Beth Harbison is a NY Times Bestseller many times over but will more than likely never write the kind of stories I’ll pick up. So you may imagine the sheep-eating grin that crossed my face when I beheld my next assignment, Chose the Wrong Guy, Gave Him the Wrong Finger by Beth Harbison. Needless to say, but I’m going to say it anyway, I put it off until last. Then I dove in trying to be objective and open to the romantic ride of Quinn Barton’s story. Here is how it went for an outside listener.
Quinn is excited for her wedding until Frank, the Best Man and the groom’s brother, pulls her aside and tells her she should reconsider, that Burke, his brother, has been cheating on her. This news plants a seed that all but ruins her romantic life to the point that the only relationships of note in the ten years since she left Burke at the altar (at least for the book) are a two-day affair with Frank after the wedding and a casual fling with a banker.
In the present, Quinn’s life is in a rut, but she seems to have made herself comfortable in it. She works making wedding dresses in her shop, Talk of the Gown. Quinn is as conflicted about her feelings on marriage as she is about her feelings for Frank and Burke, who are suddenly reintroduced into an unprepared Quinn’s life when their grandmother and town character, Dottie, is getting married to the younger Lyle. Quinn has convinced herself only in words that she has made her peace with the boys, but Dottie and Quinn’s best friend, Glen, know better. They try individually to push her out of her rut, to face her past, and find happiness once again. Quinn fights them at every turn reluctantly going through the steps and following their guidance blindly.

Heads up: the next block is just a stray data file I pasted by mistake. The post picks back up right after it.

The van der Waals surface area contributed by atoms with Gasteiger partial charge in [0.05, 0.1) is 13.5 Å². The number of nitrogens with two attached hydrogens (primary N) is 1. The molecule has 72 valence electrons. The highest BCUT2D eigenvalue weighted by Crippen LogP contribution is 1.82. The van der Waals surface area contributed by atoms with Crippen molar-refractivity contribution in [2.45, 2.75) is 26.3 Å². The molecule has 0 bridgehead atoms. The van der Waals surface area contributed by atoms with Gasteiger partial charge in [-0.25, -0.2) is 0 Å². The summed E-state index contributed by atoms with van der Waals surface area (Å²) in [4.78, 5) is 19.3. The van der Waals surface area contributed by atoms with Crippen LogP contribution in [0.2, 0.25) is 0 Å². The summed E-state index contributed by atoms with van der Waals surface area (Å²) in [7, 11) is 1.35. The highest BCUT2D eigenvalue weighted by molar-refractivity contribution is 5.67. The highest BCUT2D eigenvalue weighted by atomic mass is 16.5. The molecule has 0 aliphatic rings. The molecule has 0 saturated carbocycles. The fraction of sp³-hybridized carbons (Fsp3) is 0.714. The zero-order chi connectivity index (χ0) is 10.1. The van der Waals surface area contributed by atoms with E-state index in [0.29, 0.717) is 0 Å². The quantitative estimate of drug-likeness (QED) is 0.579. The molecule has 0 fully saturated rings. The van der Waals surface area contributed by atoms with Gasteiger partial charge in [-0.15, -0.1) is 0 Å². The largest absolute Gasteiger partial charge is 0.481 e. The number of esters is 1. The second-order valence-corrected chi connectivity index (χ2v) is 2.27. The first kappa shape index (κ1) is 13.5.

On the downside, I felt like some of the days merged, confusing me or making me question the author’s attention to detail. The listener also spends a good amount of time banking around Quinn’s head (read expertly by Orlagh Cassidy, a gifted actress and audio book reader). Her stubborn nature and uncertainty torture the listener with similar (if not the same) mental dialogue time and again. Maybe that was insensitive and the repetition is necessary to coax the listener into Quinn’s mental state.
However Harbison is not a best-selling author for nothing. She draws the listener in with suspense, raising questions that we want to hear answered. Is Lyle a gold digger? Will it be Burke? Frank? Someone new? No one at all? Where will all Glen’s help land Quinn? Then there are the characters: the lovable, bold, and often outlandish grandmother, the stereotypical cheeky, gay best friend, the dreamy ex, and his disciplined, attractive brother. It is a romantic comedy in the making. If Hollywood’s looking for scripts, here is one almost gift-wrapped.
I came to this audio book reluctantly. I wanted it to prove to me that it was worth my time. If you are familiar with my reviews at all, I usually walk away from the experience with a positive retrospect, and Chose the Wrong Guy did not fail managing to pull me in and making my journey relatively easy and painless. I can’t say I’ll be looking for the next Harbison, but if assigned, persuaded, or forced to listen to it, I think I will go in trusting her to tell a compelling and entertaining enough story. I’m sure that she has a huge following, and I’d wager they’ll enjoy this audio book in the same way they enjoy her other works. So to any of them, listen away and enjoy. To any readers who think this Chose the Wrong Guy might be up their alley, give it a try. And to any in my boat, if you find someone else has you listening to it, sit back and relax. It won’t be as bad as you think (I hope).